Why your child probably doesn’t need a sports drink

Dr. James Jewell, a pediatrician and internal medicine physician at Novant Health Mountainview Medical in King, encourages parents to consider the importance of proper hydration this summer. - Courtesy photo

As we move into summer, doctors say it’s important for everyone—including kids—to think about the importance of hydration.

“Most of us just don’t take in enough fluids,” said Dr. James Jewell, a pediatrician and internal medicine physician at Novant Health Mountainview Medical in King. “Important points to remember this time of year include practicing during lower heat times of the day, providing plenty of fluids and breaks and being vigilant about watching for the early signs of heat stress.”

Dr. Caroline Brown, a pediatrician with Novant Health Twin City Pediatrics in Clemmons, agreed and said that she recommends kids consume water instead of sports drinks. Brown offers her reasons here, along with additional tips on how to prep kids for the summer weather.

Are sports drinks good for kids?

Sports drinks such as Gatorade or Powerade are flavored beverages that contain carbohydrates and electrolytes, including sodium, potassium, calcium and magnesium, along with lots of extra calories intended to replace fluids and electrolytes lost through sweat during intense exercise. These drinks were originally designed for elite college and professional athletes exercising for hours at a time, not for a child playing youth sports and certainly not for a pickup game of basketball in the driveway.

The American Academy of Pediatrics released a clinical report in 2011 addressing kids’ consumption of energy and sports drinks, titled “Sports Drinks and Energy Drinks for Children and Adolescents: Are They Appropriate?” And the short answer is no, or at least not in most cases.

Are there ingredients kids should avoid?

Extra carbohydrates and calories in these drinks can prove quite harmful, if consumed regularly. Many sports drinks contain as much sugar as soda! Those extra calories contribute to excessive weight gain and tooth decay.

It’s also worth noting that children don’t lose vitamins during exercise, so vitamin water beverages are not necessary, either. Even worse than sports drinks are energy drinks that contain stimulants such as caffeine and guarana. Energy drinks can be harmful when consumed regularly by young children and can increase their blood pressure, heart rate and cause anxiety.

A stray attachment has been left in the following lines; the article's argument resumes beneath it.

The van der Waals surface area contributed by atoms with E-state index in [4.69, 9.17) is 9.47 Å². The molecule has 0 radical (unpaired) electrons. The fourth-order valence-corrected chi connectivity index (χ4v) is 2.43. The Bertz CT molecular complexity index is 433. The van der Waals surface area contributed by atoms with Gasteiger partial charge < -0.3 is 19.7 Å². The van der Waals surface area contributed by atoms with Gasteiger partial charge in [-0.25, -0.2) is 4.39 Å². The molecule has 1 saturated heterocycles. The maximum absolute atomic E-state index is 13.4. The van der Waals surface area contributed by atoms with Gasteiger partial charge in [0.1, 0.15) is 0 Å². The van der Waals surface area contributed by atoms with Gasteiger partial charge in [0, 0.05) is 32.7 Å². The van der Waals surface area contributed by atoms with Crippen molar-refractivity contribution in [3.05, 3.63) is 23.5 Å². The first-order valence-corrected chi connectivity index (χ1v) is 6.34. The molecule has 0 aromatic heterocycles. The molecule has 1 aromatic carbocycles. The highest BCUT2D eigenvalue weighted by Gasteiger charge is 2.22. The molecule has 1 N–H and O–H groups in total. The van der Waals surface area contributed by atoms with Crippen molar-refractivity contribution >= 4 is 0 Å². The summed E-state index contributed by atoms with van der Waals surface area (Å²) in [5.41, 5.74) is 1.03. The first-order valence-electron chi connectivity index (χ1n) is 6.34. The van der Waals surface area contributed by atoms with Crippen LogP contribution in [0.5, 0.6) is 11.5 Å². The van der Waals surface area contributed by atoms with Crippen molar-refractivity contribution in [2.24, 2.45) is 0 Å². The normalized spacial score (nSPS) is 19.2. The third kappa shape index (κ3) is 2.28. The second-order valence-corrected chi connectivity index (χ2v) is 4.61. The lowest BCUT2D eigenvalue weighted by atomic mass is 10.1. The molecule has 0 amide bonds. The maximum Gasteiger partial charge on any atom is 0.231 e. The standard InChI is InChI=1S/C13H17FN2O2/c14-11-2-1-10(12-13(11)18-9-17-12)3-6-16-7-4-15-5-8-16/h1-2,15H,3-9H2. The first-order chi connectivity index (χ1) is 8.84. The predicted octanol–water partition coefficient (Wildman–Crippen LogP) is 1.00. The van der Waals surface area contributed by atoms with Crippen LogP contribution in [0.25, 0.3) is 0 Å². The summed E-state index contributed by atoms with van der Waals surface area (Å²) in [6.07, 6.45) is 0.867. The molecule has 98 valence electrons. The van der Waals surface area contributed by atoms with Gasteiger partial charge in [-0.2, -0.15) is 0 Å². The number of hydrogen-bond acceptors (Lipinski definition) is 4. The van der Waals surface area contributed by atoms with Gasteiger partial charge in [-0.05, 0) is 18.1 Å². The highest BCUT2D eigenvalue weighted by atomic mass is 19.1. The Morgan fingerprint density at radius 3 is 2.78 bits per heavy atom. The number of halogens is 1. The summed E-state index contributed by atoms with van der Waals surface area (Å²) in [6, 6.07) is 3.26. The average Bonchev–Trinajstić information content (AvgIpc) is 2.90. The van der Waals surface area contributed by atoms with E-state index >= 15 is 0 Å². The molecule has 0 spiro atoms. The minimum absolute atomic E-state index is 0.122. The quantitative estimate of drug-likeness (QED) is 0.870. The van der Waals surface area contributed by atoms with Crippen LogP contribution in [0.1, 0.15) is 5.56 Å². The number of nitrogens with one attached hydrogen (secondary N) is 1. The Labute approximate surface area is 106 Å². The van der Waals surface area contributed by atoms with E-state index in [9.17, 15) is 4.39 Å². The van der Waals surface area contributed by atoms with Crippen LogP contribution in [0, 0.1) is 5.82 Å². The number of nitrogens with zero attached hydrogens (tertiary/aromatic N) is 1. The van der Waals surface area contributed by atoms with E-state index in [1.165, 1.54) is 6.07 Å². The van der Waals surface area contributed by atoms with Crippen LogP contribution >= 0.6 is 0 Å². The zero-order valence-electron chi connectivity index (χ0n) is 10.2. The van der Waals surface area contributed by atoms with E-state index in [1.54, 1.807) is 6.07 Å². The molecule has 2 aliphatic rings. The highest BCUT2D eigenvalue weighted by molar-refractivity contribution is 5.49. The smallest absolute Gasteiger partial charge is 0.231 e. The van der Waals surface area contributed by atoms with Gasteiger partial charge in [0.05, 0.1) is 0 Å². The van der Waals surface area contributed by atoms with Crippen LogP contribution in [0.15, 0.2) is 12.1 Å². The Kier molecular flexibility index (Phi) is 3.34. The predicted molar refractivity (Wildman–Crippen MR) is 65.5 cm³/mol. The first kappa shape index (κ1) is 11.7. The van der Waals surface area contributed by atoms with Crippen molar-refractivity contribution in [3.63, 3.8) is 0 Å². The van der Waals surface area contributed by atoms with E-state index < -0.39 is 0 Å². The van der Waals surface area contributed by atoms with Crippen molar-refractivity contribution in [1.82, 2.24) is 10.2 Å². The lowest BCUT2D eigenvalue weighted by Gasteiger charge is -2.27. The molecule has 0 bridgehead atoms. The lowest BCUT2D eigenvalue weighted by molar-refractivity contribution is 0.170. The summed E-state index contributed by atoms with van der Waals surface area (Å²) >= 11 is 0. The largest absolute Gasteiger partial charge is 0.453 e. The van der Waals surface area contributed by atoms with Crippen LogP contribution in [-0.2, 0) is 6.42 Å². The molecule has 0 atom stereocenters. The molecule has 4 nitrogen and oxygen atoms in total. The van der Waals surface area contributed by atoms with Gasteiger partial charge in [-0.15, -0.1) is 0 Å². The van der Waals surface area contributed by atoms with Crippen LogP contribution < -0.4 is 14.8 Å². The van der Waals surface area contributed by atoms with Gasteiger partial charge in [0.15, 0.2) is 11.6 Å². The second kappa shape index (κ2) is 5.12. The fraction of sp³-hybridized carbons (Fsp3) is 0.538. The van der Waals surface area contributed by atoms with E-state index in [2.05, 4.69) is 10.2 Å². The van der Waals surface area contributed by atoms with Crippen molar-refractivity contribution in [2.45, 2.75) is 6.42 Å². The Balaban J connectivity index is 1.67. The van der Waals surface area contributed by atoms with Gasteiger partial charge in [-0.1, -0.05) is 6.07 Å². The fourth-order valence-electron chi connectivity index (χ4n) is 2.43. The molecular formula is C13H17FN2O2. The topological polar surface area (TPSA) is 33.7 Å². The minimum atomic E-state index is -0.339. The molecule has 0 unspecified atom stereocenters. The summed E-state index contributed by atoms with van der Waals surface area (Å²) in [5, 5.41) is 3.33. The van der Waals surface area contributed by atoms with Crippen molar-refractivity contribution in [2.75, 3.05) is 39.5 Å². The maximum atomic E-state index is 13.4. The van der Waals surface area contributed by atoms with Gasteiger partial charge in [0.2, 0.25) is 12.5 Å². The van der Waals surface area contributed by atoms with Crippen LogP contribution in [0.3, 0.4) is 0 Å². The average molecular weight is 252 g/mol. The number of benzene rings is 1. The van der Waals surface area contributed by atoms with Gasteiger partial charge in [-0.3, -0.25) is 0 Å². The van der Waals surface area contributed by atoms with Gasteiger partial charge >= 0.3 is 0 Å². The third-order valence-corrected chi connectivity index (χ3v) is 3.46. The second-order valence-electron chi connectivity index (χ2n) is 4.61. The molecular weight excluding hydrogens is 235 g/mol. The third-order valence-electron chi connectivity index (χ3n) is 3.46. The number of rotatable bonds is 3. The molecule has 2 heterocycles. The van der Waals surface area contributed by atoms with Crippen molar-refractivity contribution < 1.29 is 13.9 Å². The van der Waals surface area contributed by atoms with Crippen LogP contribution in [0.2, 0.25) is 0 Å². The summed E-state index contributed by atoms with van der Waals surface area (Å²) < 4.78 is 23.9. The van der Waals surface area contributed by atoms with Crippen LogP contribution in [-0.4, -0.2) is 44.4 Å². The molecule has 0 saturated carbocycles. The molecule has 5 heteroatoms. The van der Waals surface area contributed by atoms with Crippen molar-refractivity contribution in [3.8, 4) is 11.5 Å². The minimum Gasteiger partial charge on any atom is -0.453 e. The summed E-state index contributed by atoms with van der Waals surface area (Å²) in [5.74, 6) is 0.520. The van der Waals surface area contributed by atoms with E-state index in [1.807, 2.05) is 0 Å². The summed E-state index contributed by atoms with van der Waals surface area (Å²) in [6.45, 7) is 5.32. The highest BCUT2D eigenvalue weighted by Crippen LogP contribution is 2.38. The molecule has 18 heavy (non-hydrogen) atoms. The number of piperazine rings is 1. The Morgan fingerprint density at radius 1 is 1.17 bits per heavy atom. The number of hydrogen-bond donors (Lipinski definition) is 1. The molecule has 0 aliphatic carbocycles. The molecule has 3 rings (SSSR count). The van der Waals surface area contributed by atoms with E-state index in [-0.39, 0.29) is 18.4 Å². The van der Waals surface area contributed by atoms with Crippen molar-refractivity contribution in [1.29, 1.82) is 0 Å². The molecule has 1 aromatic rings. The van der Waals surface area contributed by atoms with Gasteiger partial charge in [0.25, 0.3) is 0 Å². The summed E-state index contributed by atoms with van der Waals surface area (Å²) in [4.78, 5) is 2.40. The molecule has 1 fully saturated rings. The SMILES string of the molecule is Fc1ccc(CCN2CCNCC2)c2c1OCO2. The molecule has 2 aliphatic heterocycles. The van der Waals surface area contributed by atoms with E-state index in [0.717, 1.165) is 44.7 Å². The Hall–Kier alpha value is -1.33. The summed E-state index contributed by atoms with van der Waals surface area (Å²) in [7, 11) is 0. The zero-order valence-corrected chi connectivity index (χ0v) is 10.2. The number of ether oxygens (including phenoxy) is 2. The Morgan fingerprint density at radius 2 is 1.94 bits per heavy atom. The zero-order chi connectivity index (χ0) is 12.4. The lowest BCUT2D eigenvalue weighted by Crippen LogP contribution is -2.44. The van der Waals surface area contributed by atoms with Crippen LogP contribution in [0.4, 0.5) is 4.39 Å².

So what’s the ideal drink?

The drink of choice, recommended by experts on child nutrition and sports medicine, is always water. And water paired with a banana or a few orange slices is the best choice out there — way healthier than any sports drink.

How much water does a child need? The exact answer depends on their age and weight, but here are some good guidelines: On a regular day, a toddler needs 16 to 32 ounces; a child 4 to 8 years old needs 36 to 60 ounces; and children 9 and older need 64 ounces or more.

And for your athletes, children should have access to a water bottle to drink every 15 to 20 minutes while exercising, especially in the heat of the summer. Guidelines suggest children should drink 3 to 8 ounces every 20 minutes for kids 9 to 12 years of age, and teens should drink 9 to 12 ounces every 20 minutes while vigorously exercising.

Other tips for beating the heat?

· Drink water before, during and after practice.

· Acclimate. Gradually increase activity frequency and duration when starting a new sport (especially in the heat).

· Dress appropriately: Wear light-colored, lightweight and loose-fitting clothing.

· Practice sports at cooler times: Limit practice at midday when temperatures are highest.

· Know warning signs of dehydration, which include dry/sticky mouth, headache, dizziness, muscle cramping, excessive fatigue and confusion.

Dr. James Jewell, a pediatrician and internal medicine physician at Novant Health Mountainview Medical in King, encourages parents to consider the importance of proper hydration this summer.
https://www.thestokesnews.com/wp-content/uploads/2018/06/web1_Jewell_James_Head-1.jpgDr. James Jewell, a pediatrician and internal medicine physician at Novant Health Mountainview Medical in King, encourages parents to consider the importance of proper hydration this summer. Courtesy photo